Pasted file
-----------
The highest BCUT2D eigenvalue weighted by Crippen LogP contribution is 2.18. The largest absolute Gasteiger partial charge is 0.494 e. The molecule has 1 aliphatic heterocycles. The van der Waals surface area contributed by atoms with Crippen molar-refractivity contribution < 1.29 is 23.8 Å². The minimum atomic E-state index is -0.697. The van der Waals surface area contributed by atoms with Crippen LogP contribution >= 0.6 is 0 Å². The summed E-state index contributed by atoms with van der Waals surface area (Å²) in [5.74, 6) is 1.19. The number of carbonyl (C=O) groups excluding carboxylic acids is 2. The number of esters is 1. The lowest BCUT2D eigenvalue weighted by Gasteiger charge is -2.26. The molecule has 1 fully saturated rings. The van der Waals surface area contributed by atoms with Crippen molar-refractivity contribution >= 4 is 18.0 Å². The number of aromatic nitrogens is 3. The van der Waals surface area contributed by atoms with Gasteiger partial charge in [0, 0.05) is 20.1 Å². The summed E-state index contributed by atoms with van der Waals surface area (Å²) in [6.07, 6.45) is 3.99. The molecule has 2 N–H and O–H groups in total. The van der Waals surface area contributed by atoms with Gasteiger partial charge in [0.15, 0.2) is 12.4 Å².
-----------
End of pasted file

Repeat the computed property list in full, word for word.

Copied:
The highest BCUT2D eigenvalue weighted by Crippen LogP contribution is 2.18. The largest absolute Gasteiger partial charge is 0.494 e. The molecule has 1 aliphatic heterocycles. The van der Waals surface area contributed by atoms with Crippen molar-refractivity contribution < 1.29 is 23.8 Å². The minimum atomic E-state index is -0.697. The van der Waals surface area contributed by atoms with Crippen LogP contribution >= 0.6 is 0 Å². The summed E-state index contributed by atoms with van der Waals surface area (Å²) in [5.74, 6) is 1.19. The number of carbonyl (C=O) groups excluding carboxylic acids is 2. The number of esters is 1. The lowest BCUT2D eigenvalue weighted by Gasteiger charge is -2.26. The molecule has 1 fully saturated rings. The van der Waals surface area contributed by atoms with Crippen molar-refractivity contribution >= 4 is 18.0 Å². The number of aromatic nitrogens is 3. The van der Waals surface area contributed by atoms with Gasteiger partial charge in [0, 0.05) is 20.1 Å². The summed E-state index contributed by atoms with van der Waals surface area (Å²) in [6.07, 6.45) is 3.99. The molecule has 2 N–H and O–H groups in total. The van der Waals surface area contributed by atoms with Gasteiger partial charge in [0.15, 0.2) is 12.4 Å².